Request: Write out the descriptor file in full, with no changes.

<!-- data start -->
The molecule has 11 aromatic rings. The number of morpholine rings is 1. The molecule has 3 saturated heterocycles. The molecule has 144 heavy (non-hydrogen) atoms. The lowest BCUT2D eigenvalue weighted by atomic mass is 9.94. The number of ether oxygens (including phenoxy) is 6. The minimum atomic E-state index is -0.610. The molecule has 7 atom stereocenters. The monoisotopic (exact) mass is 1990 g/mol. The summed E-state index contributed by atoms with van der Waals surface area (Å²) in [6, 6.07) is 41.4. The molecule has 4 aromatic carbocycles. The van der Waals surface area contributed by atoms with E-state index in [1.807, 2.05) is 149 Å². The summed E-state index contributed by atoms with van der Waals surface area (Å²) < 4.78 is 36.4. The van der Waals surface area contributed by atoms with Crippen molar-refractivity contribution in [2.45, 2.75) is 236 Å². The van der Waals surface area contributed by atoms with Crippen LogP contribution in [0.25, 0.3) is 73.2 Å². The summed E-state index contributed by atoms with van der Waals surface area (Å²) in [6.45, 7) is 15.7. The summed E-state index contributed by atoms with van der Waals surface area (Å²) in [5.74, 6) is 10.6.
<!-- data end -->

The molecule has 11 aromatic rings. The number of morpholine rings is 1. The molecule has 3 saturated heterocycles. The molecule has 144 heavy (non-hydrogen) atoms. The lowest BCUT2D eigenvalue weighted by atomic mass is 9.94. The number of ether oxygens (including phenoxy) is 6. The minimum atomic E-state index is -0.610. The molecule has 7 atom stereocenters. The monoisotopic (exact) mass is 1990 g/mol. The summed E-state index contributed by atoms with van der Waals surface area (Å²) in [6, 6.07) is 41.4. The molecule has 4 aromatic carbocycles. The van der Waals surface area contributed by atoms with E-state index in [1.807, 2.05) is 149 Å². The summed E-state index contributed by atoms with van der Waals surface area (Å²) < 4.78 is 36.4. The van der Waals surface area contributed by atoms with Crippen molar-refractivity contribution in [2.45, 2.75) is 236 Å². The van der Waals surface area contributed by atoms with Crippen LogP contribution in [0.25, 0.3) is 73.2 Å². The summed E-state index contributed by atoms with van der Waals surface area (Å²) in [6.45, 7) is 15.7. The summed E-state index contributed by atoms with van der Waals surface area (Å²) in [5.74, 6) is 10.6.